Husband and I have joined more pre-marital counseling sessions more than average. We’ve gone through at least 15 separate sessions both one on one and as a group, but after we got married, there was still some adjustment.
Apparently, most pre-marital counseling sessions are merely formality, and despite their good intentions, do not really dive into the heart of the problem. I personally believe that if we asked the right questions earlier on, more problems could have been avoided. However, we refuse to do so because asking the hard questions may mean that we have to let go of our partners if we are incompatible with each other.
“We love each other too much to give up on each other,” you’d probably say. “If there’s any conflicts, we can work it out if we love each other.”
Uhhhh… so why the heck are you complaining a few years after on why your partner does this and that. It’s not as if you did not know how he/she was when you were dating?
Sometimes, we get ourselves into our own problems.
Maybe because we were lazy or ignorant, we did not ask the right questions and hence, got stuck with the wrong person, much to our regret.
Here are just five important questions you have to discuss pre-marriage to avoid problems later on:
1. Who deals with the laundry — you or her?
Seriously, every single pre-marital counseling session should start with this ice breaker. Instead of asking about the cliche question of, “Do you love him/her?” the first question every person who wants to marry the other should be:
Who will do the laundry?
Personally, I hate doing the laundry.
When I was overseas, I would have two hampers: One for colors and the other for whites. Laundry time was only any of the baskets were full.
My husband is shocked on how much I can tolerate having unwashed clothes. He does not understand how lazy I get with laundry. For me, not only do you have to put them in the washing machine, you’d have to wait till they are done, and then hang them one by one, making sure they’re hung in a way that minimizes the creases on your clothes.
It takes me around 2-hours or so to finish the laundry. That’s about one afternoon every Sunday, when I could just go out with friends and enjoy my rest day.
I hate doing the laundry, period.
I also hate cleaning the bathroom.
So you have to marry a guy who can accept this quirk and a) do not nag me about doing the household laundry, and b) actually does the laundry for all of us.
“When I married you, I did not realize just how domestically inept you are,” he said. “You’re good in many things but domestic chores are not your forte. This should have been disclosed to me when we were dating.”
“Well, you did not ask,” I replied.
Who knew something as mundane as laundry could just as easily destroy the peace in the house? But it does. That’s why, when you do pre-marital counseling, the first thing you should do is, “Who will do the laundry?”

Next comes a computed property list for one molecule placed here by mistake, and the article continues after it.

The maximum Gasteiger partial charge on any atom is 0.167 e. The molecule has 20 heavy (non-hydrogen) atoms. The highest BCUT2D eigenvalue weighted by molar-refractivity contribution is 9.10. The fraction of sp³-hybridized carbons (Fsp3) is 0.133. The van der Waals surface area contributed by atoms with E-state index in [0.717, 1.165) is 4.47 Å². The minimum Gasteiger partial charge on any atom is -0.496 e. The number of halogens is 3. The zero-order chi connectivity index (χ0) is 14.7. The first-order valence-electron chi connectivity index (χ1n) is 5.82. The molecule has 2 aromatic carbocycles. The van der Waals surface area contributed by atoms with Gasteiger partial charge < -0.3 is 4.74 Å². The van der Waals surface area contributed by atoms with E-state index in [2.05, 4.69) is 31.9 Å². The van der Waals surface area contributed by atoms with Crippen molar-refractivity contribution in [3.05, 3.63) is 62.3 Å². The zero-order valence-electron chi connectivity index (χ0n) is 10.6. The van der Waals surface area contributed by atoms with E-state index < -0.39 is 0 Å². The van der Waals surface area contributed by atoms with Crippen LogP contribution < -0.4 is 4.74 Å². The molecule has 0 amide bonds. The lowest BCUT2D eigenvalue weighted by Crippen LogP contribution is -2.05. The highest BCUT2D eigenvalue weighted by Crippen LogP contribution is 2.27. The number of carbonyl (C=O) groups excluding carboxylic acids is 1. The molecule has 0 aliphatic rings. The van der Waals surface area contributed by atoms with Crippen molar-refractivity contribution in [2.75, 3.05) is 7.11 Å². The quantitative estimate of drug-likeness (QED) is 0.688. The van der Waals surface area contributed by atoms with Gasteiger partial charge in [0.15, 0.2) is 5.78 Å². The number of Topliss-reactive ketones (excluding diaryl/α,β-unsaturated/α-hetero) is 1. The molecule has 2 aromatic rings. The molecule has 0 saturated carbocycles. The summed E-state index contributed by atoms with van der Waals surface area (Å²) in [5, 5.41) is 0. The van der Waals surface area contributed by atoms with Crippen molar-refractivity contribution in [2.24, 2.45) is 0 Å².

It’s THAT important.
2. What will you do with your exes?
Most people have exes.
I had a few, hubby had a few. But one great thing about our exes are, we don’t keep in touch with them.
I remember one ex who messaged me on Facebook and apologized for his behavior when we were together. When I asked why he never friended me, he merely said that he was married and out of respect of his wife, he does not want to stay “friends” with exes even if it’s just on Facebook. However, he pinged me just to say sorry.
I can respect that. I am friends with only one ex on Facebook, and husband has zero contact with his. We’re just lucky we are not friends with our exes, so it’s what you call, iwas problema (avoiding problems).
However, some consider their exes their One True Love and are still pining for their exes. Technically, shit happened and they’re the one that got away. Others, still consider their exes as friends and remain in close contact with them.
The problem lies on the fact if the partner is super jealous of such ex, and puts up a fuss whenever you still talk to them. “You’re already with me,” they’ll whine. “Why are you still talking to HER?”
“But we are friends,” you’d insist. “Why should I lose touch with her just because I’m dating you?”
Well, jealous girlfriend wants you to dump your friend who was your ex. It’s a choice you’d be forced to take.
Now which decision will you make?
3. Who will handle the money?
They say that the woman is better at budgeting money.
We love to list our expenses down and manage the household financially. Without me, our household utility bills will not get paid as husband is not much into monitoring the bills.
The problem sometimes is that women use the money entrusted to her by her husband to assert her authority in the family.
My mom’s driver for example complains that despite earning around Php 18,000 to Php 20,000 monthly, his wife only gives me Php 200 allowance per day or 25% of his income. She gives another Php 200 to her teenage daughter from another husband. Sometimes, she would even borrow money so that she can support her family.
The Php 200 per day is not enough for him to eat and go to work. It’s barely enough.
“Php 200 will ensure that he will not find another woman,” she scoffed, as if a lack of money would stop him from finding another girl. The theory is, the less money a man has, the less problems he will make.
The problem is that it’s actually the man’s money as he’s the breadwinner. He has every right to his money and to spend it however he wants fit.
I think before marriage, it’s important to discuss:
- Who will be the breadwinner of the family?
- Who will budget the financials of the household?
- What are the items each other can spend without consulting the other?
- What are the items that require consulting the other?